Of Melsetter, situated in the beautiful island of Walls.
The lady of this mansion was a distant relative of Sir James Stuart; and thither he and his brother Archibald would repair, to partake of the sports of the muirs – the island abounding with grouse and a variety of other game.
The proprietor of this fine estate was a distinguished naval officer; had performed a series of brilliant exploits, both on the coast of Spain and in the West Indies; and had very recently returned to enjoy himself in the bosom of his family. Captain M_____ having perceived that shoals of strangers were constantly traversing his estates in quest of game, gave rigid orders, to both servants and tenants, to take by force all fowling pieces from such as had not his written permission to use them.
The haughty aristocrat, and his equally haughty brother, never dreamt that the order applied to them, and accordingly pursued their sport when it suited their convenience. One unfortunate day, however, when the brothers were birding on the confines of Hoy, certain of Captain M.’s servants came in contact with them, and demanded their fowling pieces. How two such resolute men surrendered their pieces to a few hinds remains a mystery; but certain it is that the servants brought them in triumph to the mansion-house, and delivered them to their master.
When the Captain learned to whom the arms belonged, he was quite confounded; and well knowing the implacable disposition of his lady’s relatives, he dispatched a boat to the island of Burra with the fowling pieces, and with a sealed letter, containing the most ample apology, and inviting them on all occasions, when they so pleased, to use every liberty on his estate, assuring them that their doing so would be a high compliment. No apology, however, could be listened to by the exasperated brothers; nor were the intercessions of mutual friends at all available for what they conceived to be a moral affront; and the country rang from one end to the other with their threats of vengeance.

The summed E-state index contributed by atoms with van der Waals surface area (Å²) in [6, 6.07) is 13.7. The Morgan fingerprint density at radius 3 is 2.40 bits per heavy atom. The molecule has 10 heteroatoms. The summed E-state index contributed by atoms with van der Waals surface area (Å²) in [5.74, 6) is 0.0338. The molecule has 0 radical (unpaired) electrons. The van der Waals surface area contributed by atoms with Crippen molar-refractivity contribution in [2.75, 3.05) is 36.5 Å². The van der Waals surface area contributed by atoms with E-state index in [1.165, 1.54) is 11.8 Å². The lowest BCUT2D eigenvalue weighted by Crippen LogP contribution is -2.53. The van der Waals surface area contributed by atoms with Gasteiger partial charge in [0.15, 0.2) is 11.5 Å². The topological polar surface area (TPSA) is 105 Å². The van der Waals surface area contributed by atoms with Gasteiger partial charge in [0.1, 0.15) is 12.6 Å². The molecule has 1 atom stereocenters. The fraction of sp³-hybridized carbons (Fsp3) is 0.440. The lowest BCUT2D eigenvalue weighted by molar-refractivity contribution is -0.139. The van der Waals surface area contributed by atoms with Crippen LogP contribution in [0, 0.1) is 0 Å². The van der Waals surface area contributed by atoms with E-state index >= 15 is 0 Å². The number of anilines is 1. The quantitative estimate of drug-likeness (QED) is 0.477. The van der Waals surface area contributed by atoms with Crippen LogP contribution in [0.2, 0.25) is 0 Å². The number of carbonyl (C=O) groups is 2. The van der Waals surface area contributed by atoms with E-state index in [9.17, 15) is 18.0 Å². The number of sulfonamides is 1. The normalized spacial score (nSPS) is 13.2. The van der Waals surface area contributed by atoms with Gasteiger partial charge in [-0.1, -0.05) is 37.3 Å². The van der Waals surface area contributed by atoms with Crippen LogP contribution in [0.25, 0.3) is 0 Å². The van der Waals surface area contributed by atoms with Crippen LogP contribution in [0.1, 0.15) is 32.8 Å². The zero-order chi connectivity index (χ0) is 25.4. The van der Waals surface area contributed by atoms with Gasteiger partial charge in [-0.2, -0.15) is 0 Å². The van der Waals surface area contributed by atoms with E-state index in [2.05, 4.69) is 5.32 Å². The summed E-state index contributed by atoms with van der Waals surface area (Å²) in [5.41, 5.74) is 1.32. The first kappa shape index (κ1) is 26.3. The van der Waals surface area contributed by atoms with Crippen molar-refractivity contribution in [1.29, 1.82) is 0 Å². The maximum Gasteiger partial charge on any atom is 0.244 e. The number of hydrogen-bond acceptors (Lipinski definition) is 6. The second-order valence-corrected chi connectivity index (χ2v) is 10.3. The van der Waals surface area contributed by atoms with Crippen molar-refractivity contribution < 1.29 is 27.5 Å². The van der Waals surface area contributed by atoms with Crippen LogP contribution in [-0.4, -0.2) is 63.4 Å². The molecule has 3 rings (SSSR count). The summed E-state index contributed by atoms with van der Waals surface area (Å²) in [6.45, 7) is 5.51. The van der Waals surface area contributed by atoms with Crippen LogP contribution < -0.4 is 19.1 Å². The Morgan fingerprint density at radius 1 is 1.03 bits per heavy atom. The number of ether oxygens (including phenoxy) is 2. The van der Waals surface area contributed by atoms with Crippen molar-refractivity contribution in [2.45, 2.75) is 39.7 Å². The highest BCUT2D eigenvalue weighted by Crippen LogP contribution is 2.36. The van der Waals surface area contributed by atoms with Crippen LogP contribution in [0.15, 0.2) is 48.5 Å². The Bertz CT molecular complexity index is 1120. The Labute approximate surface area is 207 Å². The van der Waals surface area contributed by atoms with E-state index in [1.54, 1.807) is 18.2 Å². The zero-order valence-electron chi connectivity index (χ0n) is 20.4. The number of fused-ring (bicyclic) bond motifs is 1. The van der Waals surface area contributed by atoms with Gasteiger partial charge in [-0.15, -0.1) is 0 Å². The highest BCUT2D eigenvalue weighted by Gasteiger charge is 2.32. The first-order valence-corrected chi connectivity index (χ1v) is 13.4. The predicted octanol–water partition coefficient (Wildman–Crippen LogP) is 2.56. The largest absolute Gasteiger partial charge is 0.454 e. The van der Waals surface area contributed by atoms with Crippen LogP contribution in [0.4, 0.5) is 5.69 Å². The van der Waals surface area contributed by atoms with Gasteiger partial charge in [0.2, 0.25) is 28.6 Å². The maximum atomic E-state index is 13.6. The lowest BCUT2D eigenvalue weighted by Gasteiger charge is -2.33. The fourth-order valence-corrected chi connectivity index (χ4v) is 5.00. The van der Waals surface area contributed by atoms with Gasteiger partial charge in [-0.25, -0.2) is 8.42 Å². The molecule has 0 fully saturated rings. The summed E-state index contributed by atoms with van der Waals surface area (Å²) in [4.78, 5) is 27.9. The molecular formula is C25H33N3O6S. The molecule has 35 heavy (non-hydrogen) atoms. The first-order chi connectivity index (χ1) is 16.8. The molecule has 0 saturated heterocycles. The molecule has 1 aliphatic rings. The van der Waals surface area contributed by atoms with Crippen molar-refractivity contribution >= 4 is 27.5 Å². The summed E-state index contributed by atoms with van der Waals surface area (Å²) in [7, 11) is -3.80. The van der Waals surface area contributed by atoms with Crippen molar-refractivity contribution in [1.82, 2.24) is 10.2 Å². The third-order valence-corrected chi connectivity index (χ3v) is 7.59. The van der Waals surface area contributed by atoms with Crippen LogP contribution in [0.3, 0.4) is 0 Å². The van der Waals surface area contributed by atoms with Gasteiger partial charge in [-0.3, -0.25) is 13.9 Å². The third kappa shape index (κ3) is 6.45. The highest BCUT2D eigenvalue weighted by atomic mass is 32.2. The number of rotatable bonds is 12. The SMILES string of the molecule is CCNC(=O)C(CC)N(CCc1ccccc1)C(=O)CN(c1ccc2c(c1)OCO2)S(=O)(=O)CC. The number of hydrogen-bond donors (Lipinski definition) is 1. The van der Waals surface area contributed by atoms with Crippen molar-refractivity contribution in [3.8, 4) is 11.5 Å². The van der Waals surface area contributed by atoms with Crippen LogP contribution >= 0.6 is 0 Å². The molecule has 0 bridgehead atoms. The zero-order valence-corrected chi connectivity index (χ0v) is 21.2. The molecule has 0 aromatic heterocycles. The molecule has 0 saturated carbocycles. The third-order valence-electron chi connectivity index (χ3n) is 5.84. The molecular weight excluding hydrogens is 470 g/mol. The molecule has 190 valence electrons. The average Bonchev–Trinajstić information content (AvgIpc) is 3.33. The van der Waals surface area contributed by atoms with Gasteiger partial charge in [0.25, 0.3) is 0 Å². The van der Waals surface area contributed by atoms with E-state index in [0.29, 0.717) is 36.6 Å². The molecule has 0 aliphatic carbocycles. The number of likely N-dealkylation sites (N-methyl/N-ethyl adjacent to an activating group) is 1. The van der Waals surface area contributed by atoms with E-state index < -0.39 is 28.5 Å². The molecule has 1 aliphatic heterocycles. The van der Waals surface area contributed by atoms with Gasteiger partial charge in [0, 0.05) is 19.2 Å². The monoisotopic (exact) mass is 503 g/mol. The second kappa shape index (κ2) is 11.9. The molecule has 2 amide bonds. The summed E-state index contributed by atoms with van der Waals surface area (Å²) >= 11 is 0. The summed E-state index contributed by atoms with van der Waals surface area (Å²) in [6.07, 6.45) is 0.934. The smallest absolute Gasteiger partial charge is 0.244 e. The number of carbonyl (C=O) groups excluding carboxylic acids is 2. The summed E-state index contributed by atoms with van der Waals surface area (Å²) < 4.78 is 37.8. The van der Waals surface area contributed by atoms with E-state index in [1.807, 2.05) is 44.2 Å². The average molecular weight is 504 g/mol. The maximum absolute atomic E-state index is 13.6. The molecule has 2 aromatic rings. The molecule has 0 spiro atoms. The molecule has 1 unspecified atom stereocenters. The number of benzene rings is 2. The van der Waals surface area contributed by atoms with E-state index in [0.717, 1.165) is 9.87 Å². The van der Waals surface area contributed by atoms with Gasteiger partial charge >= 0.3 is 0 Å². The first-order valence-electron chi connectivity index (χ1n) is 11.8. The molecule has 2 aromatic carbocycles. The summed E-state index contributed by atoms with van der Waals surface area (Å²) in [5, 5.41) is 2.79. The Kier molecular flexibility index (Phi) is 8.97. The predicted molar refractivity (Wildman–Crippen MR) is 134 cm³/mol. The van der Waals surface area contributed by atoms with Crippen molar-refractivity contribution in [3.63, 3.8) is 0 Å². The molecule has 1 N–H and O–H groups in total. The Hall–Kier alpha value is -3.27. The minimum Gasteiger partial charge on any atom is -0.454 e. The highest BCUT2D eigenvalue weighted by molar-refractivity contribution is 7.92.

The winter now approached, and Captain M. with his family retired to their town house in Kirkwall. Thither also repaired the enraged brothers, burning with revenge, and making no secret of their hostile inclinations. Lady M., well aware of the implacable dispositions of her kinsmen, prevailed on her husband to keep the house after night fall. To indulge his wife, whose health was at that time rather delicate, he reluctantly consented, and for several weeks kept within doors, especially after twilight.
But weary of restraint, and considering it as dishonourable to his profession, he, at the request of two pretended friends, who, it afterwards appeared, had leagued with the two Stuarts, walked forth one evening, unknown to his lady. He had not been a moment before his own gate, when a bullet whizzed past him and struck the wall. A hoarse voice was immediately heard from the church yard opposite, exclaiming:
“Fire again! the Hanoverian dog still stands.”
Instantaneously another explosion was heard, and the gallant Captain M. was stretched in the dust, mortally wounded.
Mind on David Vedder published this in Orcadian Sketches in 1832